Smith draws heavily from his intimate knowledge of the beat generation of writers, and in particular the ideosyncratic genius of William S Burroughs. In fact, the link to Burroughs is very strong as the writer is referenced heavily and makes an appearance in the book. This is not random fancy on Smith's part, but more a physical manifestation of what the book is all about - the journey, the outcome, the consequences - and Burroughs is at the centre of it all. Smith has made reference to Burroughs and the beat generation in his short fiction as well - most notably Autumn in the Abyss, the short story whose title is used for his second collection, and I notice a number of stylistic and theme threads running from it to Riding the Centipede (I'm interested to know if Smith can confirm this or not). If there isn't a tie from a specific inspiration point of view, it cannot be denied that Smith is immensely influenced by Burroughs, the Beat Generation, the historic LA writing scene, and society's underbelly in general.

Riding the Centipede is not for the squeamish - there are passages that become intense and graphic, which is entirely warranted for the type of work that it is - this visceral dimension isn't gore for gore's sake, nor aberrant sex for aberrant sex's sake, but rather it effectively amplifies the Ride - gives it colour and texture that otherwise was unachievable.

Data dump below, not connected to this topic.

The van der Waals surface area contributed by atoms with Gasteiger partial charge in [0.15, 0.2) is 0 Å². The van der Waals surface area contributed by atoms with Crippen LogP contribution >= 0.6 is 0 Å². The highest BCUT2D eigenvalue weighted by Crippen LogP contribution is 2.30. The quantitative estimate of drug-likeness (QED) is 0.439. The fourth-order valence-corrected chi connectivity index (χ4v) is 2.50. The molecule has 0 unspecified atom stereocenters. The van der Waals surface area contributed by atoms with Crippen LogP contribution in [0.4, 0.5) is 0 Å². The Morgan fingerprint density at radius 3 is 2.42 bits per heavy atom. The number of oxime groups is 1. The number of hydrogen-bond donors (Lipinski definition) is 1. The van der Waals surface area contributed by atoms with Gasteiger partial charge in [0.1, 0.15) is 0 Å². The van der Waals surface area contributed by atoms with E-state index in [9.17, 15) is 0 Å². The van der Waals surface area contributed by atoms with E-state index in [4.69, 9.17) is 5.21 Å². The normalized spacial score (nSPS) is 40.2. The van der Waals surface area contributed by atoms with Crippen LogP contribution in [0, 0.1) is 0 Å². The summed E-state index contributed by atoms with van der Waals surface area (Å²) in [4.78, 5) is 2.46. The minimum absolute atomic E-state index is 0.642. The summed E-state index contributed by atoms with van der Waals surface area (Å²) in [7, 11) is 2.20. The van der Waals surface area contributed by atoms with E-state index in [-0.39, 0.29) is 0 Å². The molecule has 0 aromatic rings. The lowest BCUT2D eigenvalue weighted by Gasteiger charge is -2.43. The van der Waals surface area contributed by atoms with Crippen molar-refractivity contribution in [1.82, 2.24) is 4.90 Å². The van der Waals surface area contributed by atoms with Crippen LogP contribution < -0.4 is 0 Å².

I enjoyed Riding the Centipede immensely and have seen a good writer become a master with this novel. I would recommend this work to any discerning reader of the weird and horror.
 
 
Current Location: Melbourne, Australia
Current Mood: contentcontent
 
 
gerryhuntman
It is with pleasure that my flash fiction piece, Roland's Merry Christmas, is included with a wonderful group of flash fiction stories by notable and excellent writers - all of whom (myself included) are members of the Australian Horror Writers Association. The theme can easily be determined from the cover:

It is available in ebook format through Amazon and Smashwords.
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Current Location: Melbourne, Australia
Current Mood: happyhappy